the displays and refreshment tables then risk assess;
Saturday whilst people are in the church as it gets VERY
busy and we have to address health and safety issues.

 

Hazel's story also appeared in issue 2 of Together Magazine.

west hallam st wilfrid 7192 1500 72

 

 

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Bishop’s Badge was introduced by Bishop Alastair a few years ago as a way of commending those who had gone the extra mile to help their local parishes and associated communities.

> In pictures (on Flickr):Bishop's Badge - Chesterfield Archdeaconry | Derby Archdeaconry

Among those receiving a Bishop’s Badge this year were:

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Bishop's Badge has historic links, based on a medal that the very first Bishop of Derby, Bishop Edmund Pearce, had struck to celebrate this new beginning.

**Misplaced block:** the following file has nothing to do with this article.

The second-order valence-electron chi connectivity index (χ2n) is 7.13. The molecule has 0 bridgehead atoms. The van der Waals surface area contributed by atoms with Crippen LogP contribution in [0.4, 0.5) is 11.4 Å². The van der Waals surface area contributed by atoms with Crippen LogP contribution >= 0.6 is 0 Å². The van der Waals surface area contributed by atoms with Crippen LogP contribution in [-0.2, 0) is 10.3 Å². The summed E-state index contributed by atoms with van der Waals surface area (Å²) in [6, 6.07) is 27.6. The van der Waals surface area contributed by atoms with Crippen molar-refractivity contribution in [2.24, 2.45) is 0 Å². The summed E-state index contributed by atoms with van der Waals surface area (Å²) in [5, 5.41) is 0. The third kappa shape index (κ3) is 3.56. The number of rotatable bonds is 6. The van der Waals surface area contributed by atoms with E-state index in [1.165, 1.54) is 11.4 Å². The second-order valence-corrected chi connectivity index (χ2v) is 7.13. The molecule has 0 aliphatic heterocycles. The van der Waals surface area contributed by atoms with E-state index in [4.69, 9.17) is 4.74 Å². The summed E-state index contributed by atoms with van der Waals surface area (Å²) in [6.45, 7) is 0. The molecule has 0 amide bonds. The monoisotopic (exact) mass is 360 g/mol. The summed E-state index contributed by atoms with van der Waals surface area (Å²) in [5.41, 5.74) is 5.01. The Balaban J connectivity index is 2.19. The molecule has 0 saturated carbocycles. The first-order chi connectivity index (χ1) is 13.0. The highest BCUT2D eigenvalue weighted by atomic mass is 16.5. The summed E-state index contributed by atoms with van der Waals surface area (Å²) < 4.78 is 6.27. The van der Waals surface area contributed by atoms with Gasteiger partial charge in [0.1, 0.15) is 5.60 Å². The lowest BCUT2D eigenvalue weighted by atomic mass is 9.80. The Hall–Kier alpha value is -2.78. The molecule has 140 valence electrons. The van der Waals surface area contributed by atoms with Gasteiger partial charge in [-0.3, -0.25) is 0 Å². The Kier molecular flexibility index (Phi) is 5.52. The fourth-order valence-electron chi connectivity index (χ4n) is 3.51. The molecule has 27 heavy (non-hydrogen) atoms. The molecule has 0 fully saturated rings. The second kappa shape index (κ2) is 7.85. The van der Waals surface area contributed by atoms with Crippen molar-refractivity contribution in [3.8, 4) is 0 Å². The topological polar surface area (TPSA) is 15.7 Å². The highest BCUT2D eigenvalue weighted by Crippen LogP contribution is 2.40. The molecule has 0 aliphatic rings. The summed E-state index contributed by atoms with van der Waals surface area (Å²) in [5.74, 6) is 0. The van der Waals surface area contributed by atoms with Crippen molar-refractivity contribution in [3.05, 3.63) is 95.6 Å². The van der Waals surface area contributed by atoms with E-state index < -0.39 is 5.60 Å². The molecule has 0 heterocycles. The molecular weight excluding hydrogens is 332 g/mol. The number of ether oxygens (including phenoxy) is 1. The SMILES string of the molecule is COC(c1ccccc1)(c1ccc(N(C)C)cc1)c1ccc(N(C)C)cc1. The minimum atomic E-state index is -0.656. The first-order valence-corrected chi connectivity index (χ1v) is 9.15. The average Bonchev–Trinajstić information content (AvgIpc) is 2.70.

Medals were presented to distinguished members of the Diocese and to all those being confirmed in that year. In recent years, Bishop Alastair arranged for a replica of this medal to be minted and mounted in the form of a badge. 

Each year, the diocesan Bishop awards these badges, based upon recommendations made, to acknowledge outstanding service to the church.

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The Diocese of Derby paid tribute to Bishop Alastair and wished him and his wife, Caroline, a fond farewell at a service at Derby Cathedral on Saturday.

Enjoy some of the pictures from the service - and see lots more on Flickr!

 

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The Diocese of Derby